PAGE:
A presumption of shared parenting is the only way out, and it is no good just showing that it is to the child’s benefit. One must also attack the existing theory and show that it is based, as it is, on bad science and foggy thinking. Many of our world’s worst atrocities have been motivated (or excused) by bad science and distorted reason, especially that which appeals to ignorant prejudice.

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Anonymous said...

I'm the mother of two teenagers. How about the story from the other side of the fence.
I found out a little over a year ago that the father of these two was using meth when he OD'd on it. I gave him the choice to get clean or get out, at which time he threatened to kill me, which of course left me no option but to have him removed from the home by the local law enforcement.
Little did I know at that time that he had also introduced my eldest to the substance.
She's spent time in juvenile hall for illegal behaviour to buy the drugs then was placed in a group home. She was placed there because he was still in the home, a decision of the court based upon information I didn't know about at the time. He'd also introduced both children to marijuana.
Wouldn't it be protective to both children for me to have full custody of them?
I work full time as an RN. I've been paying all the bills, and I was doing so while he lived in the house too, despite what he would tell other people. I have no legal problems other than those created by dealing with him and the results of his decisions.
Oh...and for the record, he has a warrant out for his arrest for repeatedly violating the restraining order. He's also convinced the girl that running away with him was in her best interest, so now there's an additional warrant out for her arrest.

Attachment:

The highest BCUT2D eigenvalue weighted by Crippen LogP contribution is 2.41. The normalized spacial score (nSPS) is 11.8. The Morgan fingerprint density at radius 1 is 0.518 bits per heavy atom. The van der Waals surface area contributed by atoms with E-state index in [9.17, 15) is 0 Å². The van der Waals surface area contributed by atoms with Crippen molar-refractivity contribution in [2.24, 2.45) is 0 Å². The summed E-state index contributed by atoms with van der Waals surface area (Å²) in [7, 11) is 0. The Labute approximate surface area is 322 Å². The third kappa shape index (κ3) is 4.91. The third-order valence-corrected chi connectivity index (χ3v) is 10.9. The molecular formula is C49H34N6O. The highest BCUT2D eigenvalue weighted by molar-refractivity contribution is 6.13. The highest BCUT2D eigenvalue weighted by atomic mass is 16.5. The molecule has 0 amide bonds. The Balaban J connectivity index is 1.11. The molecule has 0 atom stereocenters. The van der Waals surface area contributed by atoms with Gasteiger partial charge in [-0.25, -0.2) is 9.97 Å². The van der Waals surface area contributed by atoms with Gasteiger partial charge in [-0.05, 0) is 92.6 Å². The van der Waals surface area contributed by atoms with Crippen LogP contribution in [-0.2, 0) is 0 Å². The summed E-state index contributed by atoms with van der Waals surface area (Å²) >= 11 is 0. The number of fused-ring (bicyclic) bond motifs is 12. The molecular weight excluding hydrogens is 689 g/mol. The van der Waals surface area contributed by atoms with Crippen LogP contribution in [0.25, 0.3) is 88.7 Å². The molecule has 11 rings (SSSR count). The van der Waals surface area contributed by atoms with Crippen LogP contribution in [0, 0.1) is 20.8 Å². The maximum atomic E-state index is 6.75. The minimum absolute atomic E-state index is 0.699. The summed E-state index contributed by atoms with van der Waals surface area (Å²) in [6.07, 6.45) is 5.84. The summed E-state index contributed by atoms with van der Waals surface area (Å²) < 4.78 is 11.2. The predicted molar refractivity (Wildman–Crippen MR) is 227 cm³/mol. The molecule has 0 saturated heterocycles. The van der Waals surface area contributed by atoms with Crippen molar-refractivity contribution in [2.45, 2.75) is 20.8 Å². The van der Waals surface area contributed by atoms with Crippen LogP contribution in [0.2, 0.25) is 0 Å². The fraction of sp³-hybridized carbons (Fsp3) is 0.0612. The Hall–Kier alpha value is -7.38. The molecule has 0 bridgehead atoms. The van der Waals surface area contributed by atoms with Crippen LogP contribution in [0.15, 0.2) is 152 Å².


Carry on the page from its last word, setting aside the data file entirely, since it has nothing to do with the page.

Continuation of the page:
John Doe said...

Dear Anonymous, your tale is unfortunate and you and your children have my every sympathy. However, and I mean this most respectfully, you are mistaken in thinking that you are coming from the other side of the fence. That is true only in that you are a mother and I am a father. The fence is illusory, for we are both caring and concerned parents with difficult (although quite different), problems to face regarding our children. In that sense, we are surely united.

The difference which concerns me is that the law, all other things being equal, and for all its inadequacies as you have experienced them, operates very much more in your favor than it does in mine. I imagine you may have difficulty seeing this and you may have asked yourself many times: "could it get any worse?" I hope that it doesn't, but I do know one way in which it could have been worse from the start - if you were the father and your spouse the mother. Under those circumstances, "the system" would likely be even less inclined or able to help.

I am not so foolish as to suppose that equal parental rights are appropriate regardless of circumstances. Not every parent is adequate to the task by reasonable standards, but one parent is automatically considered more relevant than the other by our current system.

Tell me, should the misbehavior of the father of your children mean that I should also be treated with suspicion just because we are both men?